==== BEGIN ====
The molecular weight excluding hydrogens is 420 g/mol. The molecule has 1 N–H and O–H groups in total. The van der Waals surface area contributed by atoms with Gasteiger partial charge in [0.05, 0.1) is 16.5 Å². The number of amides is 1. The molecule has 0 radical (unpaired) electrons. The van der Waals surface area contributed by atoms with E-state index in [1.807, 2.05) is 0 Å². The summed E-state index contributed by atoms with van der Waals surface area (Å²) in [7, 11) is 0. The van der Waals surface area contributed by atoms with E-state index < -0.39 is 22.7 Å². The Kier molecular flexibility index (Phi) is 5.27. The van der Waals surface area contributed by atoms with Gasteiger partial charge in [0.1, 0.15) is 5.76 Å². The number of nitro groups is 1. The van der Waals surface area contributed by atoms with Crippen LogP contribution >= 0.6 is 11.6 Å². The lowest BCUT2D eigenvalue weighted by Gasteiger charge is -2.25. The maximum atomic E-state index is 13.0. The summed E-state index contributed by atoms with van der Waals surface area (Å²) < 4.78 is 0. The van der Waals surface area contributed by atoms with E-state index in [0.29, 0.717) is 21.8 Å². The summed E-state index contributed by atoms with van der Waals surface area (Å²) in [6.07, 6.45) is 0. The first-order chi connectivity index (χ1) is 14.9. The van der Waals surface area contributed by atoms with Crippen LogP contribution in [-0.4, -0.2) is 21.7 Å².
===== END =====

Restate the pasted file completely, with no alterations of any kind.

The molecular weight excluding hydrogens is 420 g/mol. The molecule has 1 N–H and O–H groups in total. The van der Waals surface area contributed by atoms with Gasteiger partial charge in [0.05, 0.1) is 16.5 Å². The number of amides is 1. The molecule has 0 radical (unpaired) electrons. The van der Waals surface area contributed by atoms with E-state index in [1.807, 2.05) is 0 Å². The summed E-state index contributed by atoms with van der Waals surface area (Å²) in [7, 11) is 0. The van der Waals surface area contributed by atoms with E-state index < -0.39 is 22.7 Å². The Kier molecular flexibility index (Phi) is 5.27. The van der Waals surface area contributed by atoms with Gasteiger partial charge in [0.1, 0.15) is 5.76 Å². The number of nitro groups is 1. The van der Waals surface area contributed by atoms with Crippen LogP contribution >= 0.6 is 11.6 Å². The lowest BCUT2D eigenvalue weighted by Gasteiger charge is -2.25. The maximum atomic E-state index is 13.0. The summed E-state index contributed by atoms with van der Waals surface area (Å²) < 4.78 is 0. The van der Waals surface area contributed by atoms with E-state index in [0.29, 0.717) is 21.8 Å². The summed E-state index contributed by atoms with van der Waals surface area (Å²) in [6.07, 6.45) is 0. The first-order chi connectivity index (χ1) is 14.9. The van der Waals surface area contributed by atoms with Crippen LogP contribution in [-0.4, -0.2) is 21.7 Å².